9 Takeaways from Day 3 of Orlando Summer League
Day 3 of the NBA summer league's a charm.
The first two days of summer-league action were super informative and paved the way for scalding-hot takes that attempted to chart a youngster's career trajectory after just one or two performances.
If your name is Kentavious Caldwell-Pope, you were being coined a future superstar. If you're Jeremy Lamb, you were leaving mountains of disappointment in your wake.
Hot takes aren't really what the summer league is all about, though. Devout hoops heads can appreciate what it's truly for—providing a foundation of truth upon which informed, sometimes-makeshift opinions can be built.
And if you're into that kind of thing, then boy, are our takeaways from Day 3 for you.
Kelly Olynyk Kicking Butt and Taking Names
How does Kelly Olynyk follow up a 20-point, eight-rebound and four-steal performance?
By doing more of the same, of course.
Olynyk didn't slow down against the Indiana Pacers on Monday. He scored a Boston Celtics team-high 15 points on 5-of-13 shooting. He continues to make strides as a playmaker, too. He did a good job passing out of double-teams and finding those who were moving without the ball.
Defense was still an issue, much like it was during his first game of the summer, as Bleacher Report's Brian Robb explained.
"Olynyk stood out on the offensive end," he wrote, "but he also showed he still has a lot of work to do on the defensive end of the floor to keep up with quicker big men."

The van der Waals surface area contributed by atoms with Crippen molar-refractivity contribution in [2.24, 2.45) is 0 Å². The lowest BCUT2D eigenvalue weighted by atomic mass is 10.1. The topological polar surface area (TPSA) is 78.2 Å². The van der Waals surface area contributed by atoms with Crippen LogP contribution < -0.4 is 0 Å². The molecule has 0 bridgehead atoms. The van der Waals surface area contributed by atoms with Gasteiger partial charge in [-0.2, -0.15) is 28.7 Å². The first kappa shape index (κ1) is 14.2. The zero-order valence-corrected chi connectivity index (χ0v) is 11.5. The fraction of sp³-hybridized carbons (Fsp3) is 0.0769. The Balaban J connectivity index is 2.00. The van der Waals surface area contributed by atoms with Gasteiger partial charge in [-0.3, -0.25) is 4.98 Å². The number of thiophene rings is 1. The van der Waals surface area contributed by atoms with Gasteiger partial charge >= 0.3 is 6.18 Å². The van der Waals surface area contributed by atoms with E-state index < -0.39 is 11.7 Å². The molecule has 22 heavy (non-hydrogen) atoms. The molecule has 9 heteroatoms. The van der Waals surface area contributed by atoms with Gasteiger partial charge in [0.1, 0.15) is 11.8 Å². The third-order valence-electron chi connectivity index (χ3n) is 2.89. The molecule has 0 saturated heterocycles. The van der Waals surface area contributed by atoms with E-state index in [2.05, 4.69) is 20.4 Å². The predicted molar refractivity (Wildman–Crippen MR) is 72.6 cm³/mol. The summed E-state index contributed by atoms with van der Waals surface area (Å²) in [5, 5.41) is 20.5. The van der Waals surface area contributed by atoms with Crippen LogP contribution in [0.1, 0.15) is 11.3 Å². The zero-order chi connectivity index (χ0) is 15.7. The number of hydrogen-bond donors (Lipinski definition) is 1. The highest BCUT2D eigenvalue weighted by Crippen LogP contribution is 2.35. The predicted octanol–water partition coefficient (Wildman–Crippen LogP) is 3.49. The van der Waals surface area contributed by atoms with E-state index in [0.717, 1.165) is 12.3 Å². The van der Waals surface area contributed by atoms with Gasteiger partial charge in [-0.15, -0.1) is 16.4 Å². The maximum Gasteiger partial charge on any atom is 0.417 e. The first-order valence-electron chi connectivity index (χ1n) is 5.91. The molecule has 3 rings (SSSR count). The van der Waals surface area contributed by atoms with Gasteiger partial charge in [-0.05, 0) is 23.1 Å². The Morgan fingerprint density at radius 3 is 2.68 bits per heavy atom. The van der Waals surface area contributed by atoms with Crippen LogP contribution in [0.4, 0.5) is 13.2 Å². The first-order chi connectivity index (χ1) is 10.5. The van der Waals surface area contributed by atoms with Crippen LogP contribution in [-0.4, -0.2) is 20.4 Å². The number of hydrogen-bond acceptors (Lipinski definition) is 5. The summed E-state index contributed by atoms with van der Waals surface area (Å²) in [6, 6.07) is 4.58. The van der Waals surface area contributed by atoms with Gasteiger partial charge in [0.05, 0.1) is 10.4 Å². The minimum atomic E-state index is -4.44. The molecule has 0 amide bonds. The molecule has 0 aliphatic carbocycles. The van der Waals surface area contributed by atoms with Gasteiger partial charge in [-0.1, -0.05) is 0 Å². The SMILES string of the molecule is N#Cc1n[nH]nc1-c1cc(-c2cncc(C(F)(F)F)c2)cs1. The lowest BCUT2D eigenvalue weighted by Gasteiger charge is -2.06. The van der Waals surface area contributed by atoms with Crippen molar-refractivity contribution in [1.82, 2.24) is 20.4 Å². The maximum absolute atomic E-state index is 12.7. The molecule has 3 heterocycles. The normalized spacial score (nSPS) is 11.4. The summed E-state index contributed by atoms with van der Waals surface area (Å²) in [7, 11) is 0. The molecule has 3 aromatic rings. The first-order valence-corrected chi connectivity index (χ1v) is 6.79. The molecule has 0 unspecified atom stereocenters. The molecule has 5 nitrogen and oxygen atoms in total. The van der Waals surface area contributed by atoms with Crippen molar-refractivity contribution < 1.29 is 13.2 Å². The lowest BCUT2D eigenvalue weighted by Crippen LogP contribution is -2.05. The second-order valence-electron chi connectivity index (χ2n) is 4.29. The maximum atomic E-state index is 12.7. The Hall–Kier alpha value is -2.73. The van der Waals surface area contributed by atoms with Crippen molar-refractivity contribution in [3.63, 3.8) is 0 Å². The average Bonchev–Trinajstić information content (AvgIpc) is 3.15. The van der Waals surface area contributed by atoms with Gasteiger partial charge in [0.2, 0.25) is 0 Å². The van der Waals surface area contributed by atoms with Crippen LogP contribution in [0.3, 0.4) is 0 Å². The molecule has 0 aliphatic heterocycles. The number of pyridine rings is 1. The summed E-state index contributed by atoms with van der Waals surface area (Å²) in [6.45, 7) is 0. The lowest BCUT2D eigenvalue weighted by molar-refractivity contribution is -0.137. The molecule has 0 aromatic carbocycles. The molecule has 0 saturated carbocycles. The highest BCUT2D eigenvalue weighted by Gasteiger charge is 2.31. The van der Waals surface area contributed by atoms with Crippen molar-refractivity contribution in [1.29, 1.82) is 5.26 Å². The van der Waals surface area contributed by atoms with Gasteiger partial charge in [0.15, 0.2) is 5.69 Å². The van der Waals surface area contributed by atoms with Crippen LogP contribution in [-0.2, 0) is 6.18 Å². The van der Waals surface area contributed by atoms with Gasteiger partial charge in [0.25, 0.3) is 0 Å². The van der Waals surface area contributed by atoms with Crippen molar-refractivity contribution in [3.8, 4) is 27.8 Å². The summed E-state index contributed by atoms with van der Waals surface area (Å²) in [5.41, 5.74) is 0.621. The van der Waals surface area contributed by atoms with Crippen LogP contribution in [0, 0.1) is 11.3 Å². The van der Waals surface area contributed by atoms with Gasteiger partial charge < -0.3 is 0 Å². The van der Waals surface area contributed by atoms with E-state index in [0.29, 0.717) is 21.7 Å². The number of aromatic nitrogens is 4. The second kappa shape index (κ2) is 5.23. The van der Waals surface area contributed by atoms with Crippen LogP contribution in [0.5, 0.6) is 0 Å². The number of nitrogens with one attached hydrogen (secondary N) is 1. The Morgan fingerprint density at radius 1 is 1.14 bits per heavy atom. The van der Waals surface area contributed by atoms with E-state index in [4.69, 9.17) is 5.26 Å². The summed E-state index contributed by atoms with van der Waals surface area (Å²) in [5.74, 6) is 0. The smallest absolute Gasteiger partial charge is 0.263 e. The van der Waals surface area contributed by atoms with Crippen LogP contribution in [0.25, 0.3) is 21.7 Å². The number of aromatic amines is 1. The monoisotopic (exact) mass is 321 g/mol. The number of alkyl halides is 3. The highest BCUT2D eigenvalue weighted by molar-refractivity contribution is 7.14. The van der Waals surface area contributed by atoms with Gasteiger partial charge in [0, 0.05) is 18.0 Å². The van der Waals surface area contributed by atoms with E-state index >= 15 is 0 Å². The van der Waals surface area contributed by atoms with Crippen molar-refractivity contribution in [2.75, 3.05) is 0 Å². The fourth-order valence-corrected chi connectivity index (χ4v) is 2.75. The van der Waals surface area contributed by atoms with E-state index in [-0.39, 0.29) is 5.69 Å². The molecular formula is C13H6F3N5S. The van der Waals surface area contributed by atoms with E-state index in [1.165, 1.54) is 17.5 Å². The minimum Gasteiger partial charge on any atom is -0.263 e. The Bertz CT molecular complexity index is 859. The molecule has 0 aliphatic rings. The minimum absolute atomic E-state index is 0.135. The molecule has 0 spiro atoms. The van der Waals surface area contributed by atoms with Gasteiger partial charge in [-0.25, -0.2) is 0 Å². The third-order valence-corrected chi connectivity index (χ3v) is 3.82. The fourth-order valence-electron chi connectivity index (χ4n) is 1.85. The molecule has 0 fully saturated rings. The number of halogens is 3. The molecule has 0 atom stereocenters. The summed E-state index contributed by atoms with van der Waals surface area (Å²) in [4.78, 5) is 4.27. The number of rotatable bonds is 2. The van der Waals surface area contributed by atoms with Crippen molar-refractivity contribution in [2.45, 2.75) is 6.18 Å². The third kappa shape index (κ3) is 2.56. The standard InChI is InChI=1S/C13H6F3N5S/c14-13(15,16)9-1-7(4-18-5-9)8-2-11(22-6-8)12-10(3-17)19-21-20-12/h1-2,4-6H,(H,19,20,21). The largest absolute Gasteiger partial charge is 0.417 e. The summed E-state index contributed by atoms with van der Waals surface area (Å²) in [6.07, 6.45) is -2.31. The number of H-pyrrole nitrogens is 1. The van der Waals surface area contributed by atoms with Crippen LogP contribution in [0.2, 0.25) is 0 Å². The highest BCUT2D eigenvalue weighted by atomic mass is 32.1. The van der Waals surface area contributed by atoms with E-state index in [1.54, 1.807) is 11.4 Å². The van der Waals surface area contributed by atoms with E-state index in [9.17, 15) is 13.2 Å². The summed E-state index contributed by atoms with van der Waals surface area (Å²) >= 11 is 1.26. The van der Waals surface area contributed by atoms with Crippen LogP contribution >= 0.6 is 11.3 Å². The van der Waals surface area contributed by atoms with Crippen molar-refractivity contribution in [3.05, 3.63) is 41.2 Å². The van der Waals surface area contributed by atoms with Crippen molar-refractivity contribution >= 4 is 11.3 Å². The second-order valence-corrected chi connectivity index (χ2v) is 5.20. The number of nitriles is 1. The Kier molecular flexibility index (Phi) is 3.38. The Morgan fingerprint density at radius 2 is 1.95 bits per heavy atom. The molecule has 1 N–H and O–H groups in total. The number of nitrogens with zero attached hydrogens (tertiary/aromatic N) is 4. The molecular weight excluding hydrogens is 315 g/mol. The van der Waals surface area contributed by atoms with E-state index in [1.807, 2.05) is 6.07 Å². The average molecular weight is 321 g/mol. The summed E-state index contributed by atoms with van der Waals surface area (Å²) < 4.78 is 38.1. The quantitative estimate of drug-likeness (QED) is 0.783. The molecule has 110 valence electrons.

If this were the regular season, Olynyk would have fouled out against the Pacers. He committed six personal fouls and proved to be a liability when he found himself guarding or helping with the (spoiler alert) illustrious Willie Reed.
Stretch forwards and centers tend to struggle while defending in the post, and Olynyk's lanky frame doesn't help his cause. But coach Brad Stevens and the Celtics are building around sturdy defensive sets, so he'll have to get in line.
Until he does, though, enjoy Olynyk's summertime offense. His points come in bunches, he's dropping dimes with more frequency and his haircut is already in postseason form.
Willie Reed or Willis Reed?
This is only the summer league.
This is only the summer league.
This is only the summer league.
If you're like me, you were forced to repeat this to yourself as you watched Willie Reed carve up the Celtics defense. He went for 14 points, six rebounds and two assists in the first half alone, before finishing with 18 points, six rebounds, three assists and four blocks—yes, four—for the game.
The 6'10", 24-year-old basically looked like Willis Reed for the Pacers—provided Willis Reed was prone to fits of Serge Ibaka-esque explosion and shot-blocking (he wasn't).
Reed ran the floor well and had his way down low. When he took flight, hopelessness washed over Boston's defense.
Indiana really let him loose Monday, too. Reed played only 18 minutes against the Brooklyn Nets in his first summer-league game. He logged a cool 24-plus minutes in this one.